To the late Right Honourable Lord Macdonald; to the late Sir John Campbell of Ardnamurchan, Bart.; to the late Sir William Macleod Bannatyne, and the late John Norman Macleod of Macleod; to the Right Honourable Lord Macdonald; Sir John Campbell of Ardnamurchan, Bart.; Sir Donald Campbell of Dunstaffnage, Bart.; Murdoch Maclaine of Lochbuy, Esq.; Hugh Maclean of Coll, Esq.; Alexander Maclean of Ard-gour, Esq.; Captain Macdougall of Macdougall, R.N.; Dugald Campbell of Craignish, Esq.; Major Campbell of Melfort; Alexander Campbell of Ardcbattan, Esq.; Lieut.-Colonel Macniel of Barra; Captain Stewart, Ardshiel; and John Stewart of Fasnacloich, Esq.; I am indebted for being permitted to examine their ancient family papers, from which I have derived much curious information.

Cosmo Innes, Esq., gave me access to the valuable charter chest of Kilravock, from an inspection of which I added greatly to the information I had previously collected. Captain Alexander Macneil], younger, of Colon-say, allowed me to peruse some of the ancient charters and papers of the Gigha family, which have lately come into his possession.

The late Sir William Macleod Bannatyne; Sir George S. Mackenzie of Coul, Bart.; Colonel Sir Evan J. M. Macgregor of Macgregor, Bart.; George Macpherson Grant, Esq., of Ballindalloch and Invereshie; John Gregorson of Ardtornish, Esq.; Colin Campbell, Esq., Jura; Lauchlan Mackinnon of Letterfearn, Esq.; the Rev. Dr. Norman Macleod, Glasgow; the Rev. Angus Maclaine, Ardnamurchan; the Rev. Alexander Mackenzie Downie; Charles Cameron, Esq., barrister-at-law; Lieut.-Colonel Cameron, Clunes; Captain Donald Cameron, Stone; Colin Macrae, Esq., Nairn Grove; John Macdonnel, Esq., Keppoch; Angus Macdonnell, Esq., Inch; Donald Macrae, Esq., Auchtertyre, Kintaill; Dr. Mackinnon, Kyle, Sky; Dr. Maclean, Isle of Rum; Dr. Maceachern, Arasaig; Mr. Lauchlan Maclean, Glasgow; and Mr. Hugh Macdonald, Dervaig, Mull—have assisted me either by submitting to my inspection copies of various family histories, which have been of much service, by pointing out various useful sources of information, or by communicating authentic traditions; and I have everywhere found a disposition to forward as much as possible the inquiries in which I have been engaged.

The use I have made of the public records will readily be perceived; and, in this department, my researches have been facilitated by the kindness of the learned

Deputy Clerk Register, Mr. Thomas Thomson, and of Mr. Alexander Macdonald, who have pointed out to me many curious original documents.

To the Curators of the Advocates’ Library, I, in common with many others engaged in historical pursuits, feel much indebted for the ready access afforded to the valuable MS. collections of the Faculty of Advocates.

Frequent communications with my friends, Mr. Alexander Sinclair, Mr. Cosmo Innes, and Mr. William F. Skene, have assisted me to clear up several points hitherto doubtful; and Mr. Robert Pitcairn, editor of that curious work, the Criminal Trials, has enabled me to add considerably to my collections. I am likewise under great obligations to Mr. David Laing, the active secretary of the Bannatyne Club.

I did not neglect to examine the Scottish MSS. in the British Museum, in which I received much assistance from Mr. Joseph Stevenson. Mr. Tytler communicated to me some valuable documents (since published) connected with the history of the Isles, from the State Paper Office, London. Lastly, such information as I required from the Irish records and historical MSS. was communicated to me most readily by Mr. John D’Alton, barrister-at-law, Dublin, from his own valuable historical and genealogical collections.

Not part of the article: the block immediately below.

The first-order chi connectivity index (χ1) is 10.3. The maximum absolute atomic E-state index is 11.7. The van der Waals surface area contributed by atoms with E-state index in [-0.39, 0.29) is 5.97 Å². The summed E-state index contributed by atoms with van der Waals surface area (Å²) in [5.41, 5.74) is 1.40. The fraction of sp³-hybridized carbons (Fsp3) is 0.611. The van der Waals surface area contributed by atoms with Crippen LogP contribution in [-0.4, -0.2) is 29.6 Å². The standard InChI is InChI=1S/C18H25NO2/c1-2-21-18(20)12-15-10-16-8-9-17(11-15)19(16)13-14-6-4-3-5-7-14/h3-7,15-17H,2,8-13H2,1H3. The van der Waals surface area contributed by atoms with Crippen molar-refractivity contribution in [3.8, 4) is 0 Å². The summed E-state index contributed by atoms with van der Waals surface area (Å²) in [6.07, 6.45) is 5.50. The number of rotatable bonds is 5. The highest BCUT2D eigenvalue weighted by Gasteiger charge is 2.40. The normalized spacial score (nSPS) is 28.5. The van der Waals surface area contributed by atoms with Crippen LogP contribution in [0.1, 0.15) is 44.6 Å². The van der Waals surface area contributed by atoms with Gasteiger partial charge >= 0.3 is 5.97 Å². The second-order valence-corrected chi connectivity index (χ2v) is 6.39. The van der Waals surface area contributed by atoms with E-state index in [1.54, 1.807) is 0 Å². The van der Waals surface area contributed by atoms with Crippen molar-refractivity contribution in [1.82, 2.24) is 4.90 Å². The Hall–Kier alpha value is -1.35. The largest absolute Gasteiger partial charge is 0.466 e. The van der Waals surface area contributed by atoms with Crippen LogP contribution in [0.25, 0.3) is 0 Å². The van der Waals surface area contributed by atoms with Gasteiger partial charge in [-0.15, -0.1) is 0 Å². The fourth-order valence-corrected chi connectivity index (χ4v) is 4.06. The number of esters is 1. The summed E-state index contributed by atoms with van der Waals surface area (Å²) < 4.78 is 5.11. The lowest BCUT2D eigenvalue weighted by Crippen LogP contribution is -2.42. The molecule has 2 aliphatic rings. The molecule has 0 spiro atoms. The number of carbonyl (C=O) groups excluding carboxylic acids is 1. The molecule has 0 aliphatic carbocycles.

In order the better to arrange the information thus collected, and to make myself acquainted with such traditions as were not alluded to in the family histories, or, if alluded to, were without dates or otherwise defective, I made frequent visits to the West Highlands and Isles; and succeeded in satisfying myself on many doubtful points. In these journeys I conversed with every individual supposed to be well informed that I had the good fortune to meet; and the information thus gained proved of essential service afterwards, when I came to prepare the following pages for press.

Such have been the sources of my information. Of the use I have made of it, it does not become me to speak; but I may at least say, that I have striven to be impartial. The necessity for minute research implied in a work like the present, has a tendency to prevent the author from drawing those general conclusions which are so desirable in all historical works, and which may occur more readily to those who peruse the result of his labours without any previous knowledge of the subject. This defect seems to be almost inseparable from the pursuits of the antiquary, who, in fact, generally acts as a pioneer to the historian. I shall be satisfied, therefore, if this work prove of service to a future writer on the History of the Highlands, and assist him in forming those general views which give to history its chief value.

It was my intention to have added a dissertation on the manners, customs, and laws of the Highlanders, in which I had made considerable progress. Want of space, however, has forced me to postpone, but by no means to abandon my design. When I resume it, I hope to be able to bring forward from my collections, which are increasing every day, many new illustrations of these subjects.

The Introduction of the present Work embraces what I have called the first historical period of the West Highlands and Isles. Such an Introduction seemed indispensable; and, while it is necessarily brief, I have taken the opportunity of correcting some of the more glaring errors of former writers.

Edinburgh, 10 Ainslie Place, April, 1836.